Some of the Southeast Asian nation's 13.3 (m) million eligible voters believe the National Front, which has dominated politics since independence from Britain in 1957, must be ousted to cleanse the government. They are rallying behind opposition leader Anwar Ibrahim. Supporters of incumbent Prime Minister Najib Razak respond that change is too risky and unnecessary.
A five-minute drive from Kuala Lumpur's ceaselessly photographed Petronas Twin Towers, where a street-level mall lures shoppers and tourists to sparkling boutiques run by brands like Chanel and Gucci, Syahadad Husin smiles and nods at visitors to a grocery shop owned by his family in one of the city's oldest neighbourhoods.
The Malaysian entrepreneur's store is tiny, his customers are far from well-heeled and his shelves are stocked mainly with canned sardines and 30-cent packets of instant noodles.
He represents the kind of voter that the National Front has targeted the most by offering state-funded help. This year, Syahadad's profits nearly doubled after he participated in a government programme to help small businesses by providing them with cheap loans and free professional advice on managing their operations more efficiently.
"All of us must support the government because of what the government has genuinely done to help us," Syahadad said, echoing the ubiquitous message that the National Front is pushing through TV and radio commercials, highway billboards, full-page newspaper advertisements, glossy pamphlets stuffed into mailboxes and cellphone text messages.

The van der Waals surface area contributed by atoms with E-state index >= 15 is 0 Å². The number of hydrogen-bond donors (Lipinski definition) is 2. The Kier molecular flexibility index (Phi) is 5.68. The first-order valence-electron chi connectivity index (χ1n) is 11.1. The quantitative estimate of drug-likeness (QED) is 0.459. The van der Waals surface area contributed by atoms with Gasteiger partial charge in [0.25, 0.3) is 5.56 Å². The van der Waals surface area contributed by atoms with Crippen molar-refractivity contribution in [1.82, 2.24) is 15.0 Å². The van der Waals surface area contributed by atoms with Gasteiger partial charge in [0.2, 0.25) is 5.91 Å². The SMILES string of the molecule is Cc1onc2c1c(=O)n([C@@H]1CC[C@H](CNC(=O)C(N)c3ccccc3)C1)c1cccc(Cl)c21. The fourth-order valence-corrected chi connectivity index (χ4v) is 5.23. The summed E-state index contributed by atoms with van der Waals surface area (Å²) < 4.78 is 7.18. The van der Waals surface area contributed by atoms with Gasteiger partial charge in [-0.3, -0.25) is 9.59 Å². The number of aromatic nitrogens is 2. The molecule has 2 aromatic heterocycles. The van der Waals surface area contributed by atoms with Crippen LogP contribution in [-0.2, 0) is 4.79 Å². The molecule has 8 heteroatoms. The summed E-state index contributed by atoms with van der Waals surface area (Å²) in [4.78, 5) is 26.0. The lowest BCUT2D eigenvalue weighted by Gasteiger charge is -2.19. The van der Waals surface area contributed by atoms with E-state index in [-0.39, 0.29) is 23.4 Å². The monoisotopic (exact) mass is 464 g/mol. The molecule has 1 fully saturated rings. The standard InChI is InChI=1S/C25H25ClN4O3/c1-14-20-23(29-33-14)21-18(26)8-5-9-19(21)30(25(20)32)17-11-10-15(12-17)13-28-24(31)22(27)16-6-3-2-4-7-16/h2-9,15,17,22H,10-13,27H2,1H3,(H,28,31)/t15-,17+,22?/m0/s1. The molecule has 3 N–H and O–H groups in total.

The publicity blitz also warns that the opposition cannot be trusted to rule. The National Front says that if its rivals win, foreign investors will eventually flee Malaysia and leave the country in financial tatters.
But for landscape architect Ng Sek San and most opposition supporters, the theme that really resonates is "change".
Ng Sek San has earned praise for his work in Malaysian hotels and parks, but he considers his latest initiative,called the "Malaysian Spring," to be among his most ambitious.
The volunteer movement that he and his friends introduced through Facebook this past month has prompted residents of Kuala Lumpur's suburbs to hand-produce and plant tens of thousands of colourful miniature flags in grassy sidewalks and playgrounds, symbolising their hope for a fresh political start.